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Jurgen Klopp would never repeat Liverpool mistake that devastated Steven Gerrard



Jurgen Klopp would never repeat Liverpool mistake that devastated Steven Gerrard

Jurgen Klopp won’t fly the white flag when Liverpool face a three-goal deficit at Real Madrid on Wednesday

Cheerful realism reigned among Liverpool supporters who flocked to Madrid on Monday afternoon.

Fans have long accepted lowered expectations as last season’s quadruple tilt gave way to a painful transition campaign.

This was underscored at the weekend when the record win over Manchester United followed their worst result of the season in a dismal 1-0 defeat at Bournemouth.

It somewhat vindicated the traveling Kop’s belief that a Champions League miracle isn’t even possible for the seasoned wizards of Jurgen Klopp’s side after the Reds finished 2-2 in the first leg of their home round against Real Madrid three weeks ago: 5 had been beaten by 16 draws.

However, the Liverpool manager won’t have given up hope for the most unlikely results when his sides perform at the Bernabeu on Wednesday night. And that stands in stark contrast to the Reds’ last visit to the home of the 14-time European champions.

The Champions League group stage clash at Real Madrid in November 2014 took on infamous status in Liverpool’s history in European competition, a night which, in hindsight, marked the beginning of the end several careers at Anfield, including that of then manager Brendan Rodgers.

Never before or since have the Reds waved the white flag, it’s such a terrifyingly obvious way that Rodgers would rather qualify for the Champions League than participate.

context is important. Liverpool had suffered a disappointing start to the season, struggling outside the top four. They had been beaten 3-0 at home by Real Madrid – their heaviest home defeat in Europe until the Spaniards’ last visit – but they still had a chance to secure qualification with fixtures at Ludogorets and Basel.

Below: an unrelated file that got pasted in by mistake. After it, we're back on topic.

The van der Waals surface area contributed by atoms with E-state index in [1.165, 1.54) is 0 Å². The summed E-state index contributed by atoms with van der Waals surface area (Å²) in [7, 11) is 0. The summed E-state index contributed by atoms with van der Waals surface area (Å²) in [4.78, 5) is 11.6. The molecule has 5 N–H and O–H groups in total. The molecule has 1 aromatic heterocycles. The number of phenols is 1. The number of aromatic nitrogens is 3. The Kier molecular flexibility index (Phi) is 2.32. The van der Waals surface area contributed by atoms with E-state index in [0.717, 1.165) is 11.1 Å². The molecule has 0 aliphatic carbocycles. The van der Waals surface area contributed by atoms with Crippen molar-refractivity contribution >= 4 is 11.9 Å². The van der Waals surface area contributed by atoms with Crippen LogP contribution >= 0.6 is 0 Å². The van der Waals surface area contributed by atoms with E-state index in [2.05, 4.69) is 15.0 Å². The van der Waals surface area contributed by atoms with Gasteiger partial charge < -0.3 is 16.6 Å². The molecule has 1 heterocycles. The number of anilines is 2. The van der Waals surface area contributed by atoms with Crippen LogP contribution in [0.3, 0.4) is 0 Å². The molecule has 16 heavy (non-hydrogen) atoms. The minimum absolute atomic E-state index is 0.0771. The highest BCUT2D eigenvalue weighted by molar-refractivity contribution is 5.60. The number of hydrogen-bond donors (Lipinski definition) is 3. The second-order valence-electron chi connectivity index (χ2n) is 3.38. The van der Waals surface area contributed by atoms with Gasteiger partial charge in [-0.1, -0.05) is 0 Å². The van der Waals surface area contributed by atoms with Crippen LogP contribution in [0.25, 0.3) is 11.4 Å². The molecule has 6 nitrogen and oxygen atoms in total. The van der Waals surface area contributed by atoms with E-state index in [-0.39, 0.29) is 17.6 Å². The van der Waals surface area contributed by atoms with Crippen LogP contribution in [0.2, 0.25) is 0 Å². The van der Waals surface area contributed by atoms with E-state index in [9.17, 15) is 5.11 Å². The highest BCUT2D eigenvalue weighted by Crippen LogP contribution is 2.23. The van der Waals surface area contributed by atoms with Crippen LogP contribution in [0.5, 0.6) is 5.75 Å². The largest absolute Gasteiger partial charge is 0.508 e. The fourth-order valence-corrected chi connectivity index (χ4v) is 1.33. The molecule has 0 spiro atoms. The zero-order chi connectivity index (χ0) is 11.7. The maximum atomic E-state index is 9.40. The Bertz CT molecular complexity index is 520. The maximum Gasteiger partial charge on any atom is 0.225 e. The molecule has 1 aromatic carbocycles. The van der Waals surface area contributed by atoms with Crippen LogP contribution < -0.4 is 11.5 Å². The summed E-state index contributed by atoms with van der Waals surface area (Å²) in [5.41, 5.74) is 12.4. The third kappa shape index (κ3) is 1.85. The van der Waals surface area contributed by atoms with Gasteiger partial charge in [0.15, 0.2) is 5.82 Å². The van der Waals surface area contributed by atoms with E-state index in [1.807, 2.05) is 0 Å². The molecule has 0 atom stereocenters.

Chelsea were due to play an important match at Anfield a few days later, also at the start of the season, and Rodgers opted to favor that Premier League match by fielding an underperforming side at Real Madrid.

Rodgers correctly indicated that it was difficult to know who was the Reds’ first pick at the time, so inconsistent was their form. However, it would almost certainly have been skipper Steven Gerrard and talented youngster Raheem Sterling.

Ultimately, the Reds failed on both counts. The much changed XI performed well, but lost 1-0 and the rotation collapsed as Liverpool were beaten 2-1 by Chelsea the following weekend, losing their first four. And after drawing with Ludogorets and Basel, they were eliminated in the Europa League, where they were immediately expelled by Besiktas.

The night was a turning point for Rodgers, just six months after Liverpool’s thrilling Premier League title challenge. He was gone within a year, replaced by Klopp. Gerrard later said that his “numbness” from being placed on the bench at the Bernabeu was a factor behind his decision to leave at the end of the season, while Sterling was equally unenthusiastic about being left out and moving to the Manchester City in forced summer.

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